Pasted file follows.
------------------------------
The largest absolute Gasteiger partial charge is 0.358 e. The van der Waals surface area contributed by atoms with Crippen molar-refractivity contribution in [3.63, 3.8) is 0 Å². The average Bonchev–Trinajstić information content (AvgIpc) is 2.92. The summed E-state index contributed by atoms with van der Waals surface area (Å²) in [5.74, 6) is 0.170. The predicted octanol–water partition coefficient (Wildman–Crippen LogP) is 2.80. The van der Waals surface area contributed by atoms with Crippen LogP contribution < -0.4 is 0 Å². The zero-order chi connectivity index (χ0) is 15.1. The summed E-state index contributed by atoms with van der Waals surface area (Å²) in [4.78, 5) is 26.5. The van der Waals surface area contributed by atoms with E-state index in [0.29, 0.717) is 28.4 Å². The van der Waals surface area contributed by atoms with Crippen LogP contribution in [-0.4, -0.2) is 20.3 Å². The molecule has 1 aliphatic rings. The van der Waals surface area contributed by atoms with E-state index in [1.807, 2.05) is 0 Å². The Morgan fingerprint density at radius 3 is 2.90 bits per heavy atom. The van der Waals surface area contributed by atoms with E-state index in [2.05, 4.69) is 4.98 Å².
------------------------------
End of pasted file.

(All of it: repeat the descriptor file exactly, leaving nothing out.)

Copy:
The largest absolute Gasteiger partial charge is 0.358 e. The van der Waals surface area contributed by atoms with Crippen molar-refractivity contribution in [3.63, 3.8) is 0 Å². The average Bonchev–Trinajstić information content (AvgIpc) is 2.92. The summed E-state index contributed by atoms with van der Waals surface area (Å²) in [5.74, 6) is 0.170. The predicted octanol–water partition coefficient (Wildman–Crippen LogP) is 2.80. The van der Waals surface area contributed by atoms with Crippen LogP contribution < -0.4 is 0 Å². The zero-order chi connectivity index (χ0) is 15.1. The summed E-state index contributed by atoms with van der Waals surface area (Å²) in [4.78, 5) is 26.5. The van der Waals surface area contributed by atoms with E-state index in [0.29, 0.717) is 28.4 Å². The van der Waals surface area contributed by atoms with Crippen LogP contribution in [-0.4, -0.2) is 20.3 Å². The molecule has 1 aliphatic rings. The van der Waals surface area contributed by atoms with E-state index in [1.807, 2.05) is 0 Å². The Morgan fingerprint density at radius 3 is 2.90 bits per heavy atom. The van der Waals surface area contributed by atoms with E-state index in [2.05, 4.69) is 4.98 Å².